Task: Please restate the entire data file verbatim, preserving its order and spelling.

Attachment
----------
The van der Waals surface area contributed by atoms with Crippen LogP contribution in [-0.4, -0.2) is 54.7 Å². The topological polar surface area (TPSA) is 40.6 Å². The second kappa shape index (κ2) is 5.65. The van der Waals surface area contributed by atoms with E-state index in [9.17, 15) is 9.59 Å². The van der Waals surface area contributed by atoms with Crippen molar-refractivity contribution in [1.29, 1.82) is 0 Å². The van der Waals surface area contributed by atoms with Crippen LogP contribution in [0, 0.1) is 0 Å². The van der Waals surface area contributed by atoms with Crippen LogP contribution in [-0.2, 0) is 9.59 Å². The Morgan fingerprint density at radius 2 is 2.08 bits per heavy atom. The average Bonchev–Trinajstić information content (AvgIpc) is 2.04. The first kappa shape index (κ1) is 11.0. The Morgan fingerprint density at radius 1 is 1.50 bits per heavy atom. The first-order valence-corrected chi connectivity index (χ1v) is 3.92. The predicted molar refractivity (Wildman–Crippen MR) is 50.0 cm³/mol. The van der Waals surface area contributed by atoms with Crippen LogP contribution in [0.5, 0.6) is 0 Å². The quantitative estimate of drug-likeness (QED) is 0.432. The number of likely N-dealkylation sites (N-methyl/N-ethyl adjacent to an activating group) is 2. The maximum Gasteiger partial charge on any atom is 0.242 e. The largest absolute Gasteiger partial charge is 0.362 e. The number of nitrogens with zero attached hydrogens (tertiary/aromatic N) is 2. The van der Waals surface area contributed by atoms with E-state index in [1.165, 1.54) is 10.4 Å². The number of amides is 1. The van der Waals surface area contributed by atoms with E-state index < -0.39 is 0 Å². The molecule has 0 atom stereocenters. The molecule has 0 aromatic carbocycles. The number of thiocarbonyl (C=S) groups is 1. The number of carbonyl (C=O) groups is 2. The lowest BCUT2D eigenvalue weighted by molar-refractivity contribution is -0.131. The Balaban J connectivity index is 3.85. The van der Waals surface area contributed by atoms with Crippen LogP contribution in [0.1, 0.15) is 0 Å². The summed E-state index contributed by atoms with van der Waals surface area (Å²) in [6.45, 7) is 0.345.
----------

The van der Waals surface area contributed by atoms with Crippen LogP contribution in [-0.4, -0.2) is 54.7 Å². The topological polar surface area (TPSA) is 40.6 Å². The second kappa shape index (κ2) is 5.65. The van der Waals surface area contributed by atoms with E-state index in [9.17, 15) is 9.59 Å². The van der Waals surface area contributed by atoms with Crippen molar-refractivity contribution in [1.29, 1.82) is 0 Å². The van der Waals surface area contributed by atoms with Crippen LogP contribution in [0, 0.1) is 0 Å². The van der Waals surface area contributed by atoms with Crippen LogP contribution in [-0.2, 0) is 9.59 Å². The Morgan fingerprint density at radius 2 is 2.08 bits per heavy atom. The average Bonchev–Trinajstić information content (AvgIpc) is 2.04. The first kappa shape index (κ1) is 11.0. The Morgan fingerprint density at radius 1 is 1.50 bits per heavy atom. The first-order valence-corrected chi connectivity index (χ1v) is 3.92. The predicted molar refractivity (Wildman–Crippen MR) is 50.0 cm³/mol. The van der Waals surface area contributed by atoms with Crippen LogP contribution in [0.5, 0.6) is 0 Å². The quantitative estimate of drug-likeness (QED) is 0.432. The number of likely N-dealkylation sites (N-methyl/N-ethyl adjacent to an activating group) is 2. The maximum Gasteiger partial charge on any atom is 0.242 e. The largest absolute Gasteiger partial charge is 0.362 e. The number of nitrogens with zero attached hydrogens (tertiary/aromatic N) is 2. The van der Waals surface area contributed by atoms with E-state index in [1.165, 1.54) is 10.4 Å². The number of amides is 1. The van der Waals surface area contributed by atoms with E-state index < -0.39 is 0 Å². The molecule has 0 atom stereocenters. The molecule has 0 aromatic carbocycles. The number of thiocarbonyl (C=S) groups is 1. The number of carbonyl (C=O) groups is 2. The lowest BCUT2D eigenvalue weighted by molar-refractivity contribution is -0.131. The Balaban J connectivity index is 3.85. The van der Waals surface area contributed by atoms with Crippen LogP contribution in [0.1, 0.15) is 0 Å². The summed E-state index contributed by atoms with van der Waals surface area (Å²) in [6.45, 7) is 0.345.